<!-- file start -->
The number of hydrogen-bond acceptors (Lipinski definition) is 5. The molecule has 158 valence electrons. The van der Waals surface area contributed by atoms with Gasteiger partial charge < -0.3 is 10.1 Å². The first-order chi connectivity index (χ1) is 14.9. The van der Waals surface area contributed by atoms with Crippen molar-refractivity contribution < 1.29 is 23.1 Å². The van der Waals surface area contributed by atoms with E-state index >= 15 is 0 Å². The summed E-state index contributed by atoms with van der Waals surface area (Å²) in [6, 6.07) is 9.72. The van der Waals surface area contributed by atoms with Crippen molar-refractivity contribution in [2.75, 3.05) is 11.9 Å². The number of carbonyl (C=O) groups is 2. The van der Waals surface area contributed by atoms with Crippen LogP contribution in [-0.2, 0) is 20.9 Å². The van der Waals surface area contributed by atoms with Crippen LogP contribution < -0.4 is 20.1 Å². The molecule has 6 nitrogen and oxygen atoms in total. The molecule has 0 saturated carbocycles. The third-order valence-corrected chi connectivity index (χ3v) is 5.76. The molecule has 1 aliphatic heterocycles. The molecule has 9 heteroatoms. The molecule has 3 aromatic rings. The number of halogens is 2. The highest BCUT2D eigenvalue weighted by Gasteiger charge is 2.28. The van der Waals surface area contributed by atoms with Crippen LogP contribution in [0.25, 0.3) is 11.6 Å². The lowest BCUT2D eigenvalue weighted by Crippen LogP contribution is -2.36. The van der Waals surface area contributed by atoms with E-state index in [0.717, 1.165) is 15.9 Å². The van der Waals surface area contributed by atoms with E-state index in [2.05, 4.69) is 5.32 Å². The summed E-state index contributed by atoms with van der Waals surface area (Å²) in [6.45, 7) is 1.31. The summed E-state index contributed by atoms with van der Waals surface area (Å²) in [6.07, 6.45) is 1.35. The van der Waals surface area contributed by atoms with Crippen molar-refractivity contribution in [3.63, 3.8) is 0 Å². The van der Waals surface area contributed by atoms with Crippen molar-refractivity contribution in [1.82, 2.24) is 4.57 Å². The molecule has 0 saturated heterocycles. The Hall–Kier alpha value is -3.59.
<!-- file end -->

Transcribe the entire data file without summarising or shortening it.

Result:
The number of hydrogen-bond acceptors (Lipinski definition) is 5. The molecule has 158 valence electrons. The van der Waals surface area contributed by atoms with Gasteiger partial charge < -0.3 is 10.1 Å². The first-order chi connectivity index (χ1) is 14.9. The van der Waals surface area contributed by atoms with Crippen molar-refractivity contribution < 1.29 is 23.1 Å². The van der Waals surface area contributed by atoms with E-state index >= 15 is 0 Å². The summed E-state index contributed by atoms with van der Waals surface area (Å²) in [6, 6.07) is 9.72. The van der Waals surface area contributed by atoms with Crippen molar-refractivity contribution in [2.75, 3.05) is 11.9 Å². The number of carbonyl (C=O) groups is 2. The van der Waals surface area contributed by atoms with Crippen LogP contribution in [-0.2, 0) is 20.9 Å². The van der Waals surface area contributed by atoms with Crippen LogP contribution < -0.4 is 20.1 Å². The molecule has 6 nitrogen and oxygen atoms in total. The molecule has 0 saturated carbocycles. The third-order valence-corrected chi connectivity index (χ3v) is 5.76. The molecule has 1 aliphatic heterocycles. The molecule has 9 heteroatoms. The molecule has 3 aromatic rings. The number of halogens is 2. The highest BCUT2D eigenvalue weighted by Gasteiger charge is 2.28. The van der Waals surface area contributed by atoms with Crippen LogP contribution in [0.25, 0.3) is 11.6 Å². The lowest BCUT2D eigenvalue weighted by Crippen LogP contribution is -2.36. The van der Waals surface area contributed by atoms with E-state index in [0.717, 1.165) is 15.9 Å². The van der Waals surface area contributed by atoms with E-state index in [2.05, 4.69) is 5.32 Å². The summed E-state index contributed by atoms with van der Waals surface area (Å²) in [6.45, 7) is 1.31. The summed E-state index contributed by atoms with van der Waals surface area (Å²) in [6.07, 6.45) is 1.35. The van der Waals surface area contributed by atoms with Crippen molar-refractivity contribution in [3.63, 3.8) is 0 Å². The van der Waals surface area contributed by atoms with Crippen molar-refractivity contribution in [1.82, 2.24) is 4.57 Å². The molecule has 0 saturated heterocycles. The Hall–Kier alpha value is -3.59.